Although the dose we selected for the high-powered continuous laser/light group (the power density was between both low-powered pulsed laser/light and low-powered continuous laser/light groups) did not exhibit a positive effect on muscle performance or pain compared with placebo, it did demonstrate an effect on CK activity (P < .05). Therefore, the selected dose for the high-powered continuous laser/light group cannot be considered too low to achieve biological effects. Laboratory studies have shown that more is not necessarily better and that the positive effects may, in fact, be lost when overdosing or overpowering (or both) PBM.41
Normal recovery occurs between 24 and 48 hours. However, participants in the high-powered continuous laser/light group did not fully recover to baseline; in fact, they recovered only 60% to 70% of their original MVC. Individuals being treated with this type of high-powered device may exhibit a decreased level of performance. Moreover, the incidence of overuse injuries may increase. These would be alarming findings because in many sports, daily practices including multiple events are common.
The low-powered pulsed laser/light group maintained CK activity levels near baseline from 24 to 96 hours, even though the placebo group increased nearly 50% at 24 hours and experienced a marked increase of 215% at 48 hours using the same eccentric-exercise protocol. The low-powered continuous laser/light group demonstrated decreased CK activity at 24 hours, which was 35% less than the decrease seen in the low-powered pulsed laser/light group at the same time point. Compared with placebo, an increase in CK activity was evident, indicating additional muscle damage from the high-powered continuous laser/light treatment.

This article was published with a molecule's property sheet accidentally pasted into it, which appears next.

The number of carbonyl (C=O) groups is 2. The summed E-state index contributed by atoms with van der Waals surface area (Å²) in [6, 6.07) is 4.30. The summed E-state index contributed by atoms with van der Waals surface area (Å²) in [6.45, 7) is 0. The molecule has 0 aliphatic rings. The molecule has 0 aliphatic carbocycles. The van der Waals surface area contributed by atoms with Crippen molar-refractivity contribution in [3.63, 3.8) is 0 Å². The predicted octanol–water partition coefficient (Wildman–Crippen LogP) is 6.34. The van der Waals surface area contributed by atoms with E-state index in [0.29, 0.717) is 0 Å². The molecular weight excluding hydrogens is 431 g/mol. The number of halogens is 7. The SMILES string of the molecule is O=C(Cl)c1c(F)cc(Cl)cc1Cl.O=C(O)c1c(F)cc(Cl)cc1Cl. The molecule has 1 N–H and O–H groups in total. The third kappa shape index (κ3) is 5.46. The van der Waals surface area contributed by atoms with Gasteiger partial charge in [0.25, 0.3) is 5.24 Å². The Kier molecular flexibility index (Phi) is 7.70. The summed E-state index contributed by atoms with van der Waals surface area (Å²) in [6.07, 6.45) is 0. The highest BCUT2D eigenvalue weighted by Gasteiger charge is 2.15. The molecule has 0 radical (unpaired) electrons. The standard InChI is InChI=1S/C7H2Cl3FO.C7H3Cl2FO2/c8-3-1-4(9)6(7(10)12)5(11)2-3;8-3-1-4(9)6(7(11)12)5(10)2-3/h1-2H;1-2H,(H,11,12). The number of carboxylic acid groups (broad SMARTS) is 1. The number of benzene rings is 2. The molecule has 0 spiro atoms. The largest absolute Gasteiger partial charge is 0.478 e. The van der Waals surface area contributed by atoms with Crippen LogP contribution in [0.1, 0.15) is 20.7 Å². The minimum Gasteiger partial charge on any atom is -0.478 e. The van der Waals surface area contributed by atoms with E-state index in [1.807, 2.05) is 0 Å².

Although the literature suggests a range between 125 and 180 J, the dose delivered by the high-powered continuous laser/light did not exhibit the same prophylactic and stimulatory effects on muscle performance and recovery.6,7 The additional CK activity in the high-powered continuous laser/light group correlates with the decreased muscle strength noted in MVC. These participants fatigued faster than those in the other groups, which may have caused the muscles to work harder and experience catabolic effects. No participants dropped out of our study, but Larkin-Kaiser et al28 had 1 participant drop out because of excessive arm pain. This corresponds with our finding that the high-powered continuous laser/light treatment did not improve muscle performance or modulate the pain associated with DOMS. Further studies of the effects and mechanisms behind high-powered laser/light may provide optimal settings; insufficient data have been published to date for high-powered lasers.42 Finally, it is important to highlight that for time points when differences (P < .05) were observed in favor of the low-powered pulsed laser/light compared with both the placebo and high-powered continuous laser/light conditions, confidence intervals among treatments tested did not overlap. This leads us to believe that the observed differences are clinically meaningful and can help health care professionals to make better clinical decisions.
We conclude that low-powered pulsed laser/light (with a combination of different wavelengths and light sources) showed better effects on performance enhancement and postexercise recovery than low-powered or high-powered continuous laser/light. Additionally, high-powered continuous laser/light did not have any effect on performance enhancement or postexercise recovery. Our findings can help clinicians make better decisions regarding device choice in this field.